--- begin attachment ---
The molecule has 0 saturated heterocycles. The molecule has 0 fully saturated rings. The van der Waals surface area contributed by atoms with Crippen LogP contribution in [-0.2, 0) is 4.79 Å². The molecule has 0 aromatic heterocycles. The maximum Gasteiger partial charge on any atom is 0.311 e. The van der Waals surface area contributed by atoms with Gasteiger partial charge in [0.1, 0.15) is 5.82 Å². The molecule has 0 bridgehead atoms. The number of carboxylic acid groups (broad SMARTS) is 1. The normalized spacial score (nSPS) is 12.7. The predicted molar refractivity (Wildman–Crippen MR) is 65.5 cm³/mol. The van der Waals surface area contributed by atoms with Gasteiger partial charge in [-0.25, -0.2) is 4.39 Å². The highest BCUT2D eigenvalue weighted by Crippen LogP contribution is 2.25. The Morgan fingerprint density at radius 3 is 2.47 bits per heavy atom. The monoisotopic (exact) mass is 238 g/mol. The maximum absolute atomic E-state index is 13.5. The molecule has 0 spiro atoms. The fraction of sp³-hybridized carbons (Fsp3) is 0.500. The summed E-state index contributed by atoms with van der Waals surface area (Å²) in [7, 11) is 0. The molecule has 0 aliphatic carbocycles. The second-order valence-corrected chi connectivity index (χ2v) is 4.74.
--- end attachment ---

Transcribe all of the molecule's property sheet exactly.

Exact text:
The molecule has 0 saturated heterocycles. The molecule has 0 fully saturated rings. The van der Waals surface area contributed by atoms with Crippen LogP contribution in [-0.2, 0) is 4.79 Å². The molecule has 0 aromatic heterocycles. The maximum Gasteiger partial charge on any atom is 0.311 e. The van der Waals surface area contributed by atoms with Gasteiger partial charge in [0.1, 0.15) is 5.82 Å². The molecule has 0 bridgehead atoms. The number of carboxylic acid groups (broad SMARTS) is 1. The normalized spacial score (nSPS) is 12.7. The predicted molar refractivity (Wildman–Crippen MR) is 65.5 cm³/mol. The van der Waals surface area contributed by atoms with Gasteiger partial charge in [-0.25, -0.2) is 4.39 Å². The highest BCUT2D eigenvalue weighted by Crippen LogP contribution is 2.25. The Morgan fingerprint density at radius 3 is 2.47 bits per heavy atom. The monoisotopic (exact) mass is 238 g/mol. The maximum absolute atomic E-state index is 13.5. The molecule has 0 spiro atoms. The fraction of sp³-hybridized carbons (Fsp3) is 0.500. The summed E-state index contributed by atoms with van der Waals surface area (Å²) in [7, 11) is 0. The molecule has 0 aliphatic carbocycles. The second-order valence-corrected chi connectivity index (χ2v) is 4.74.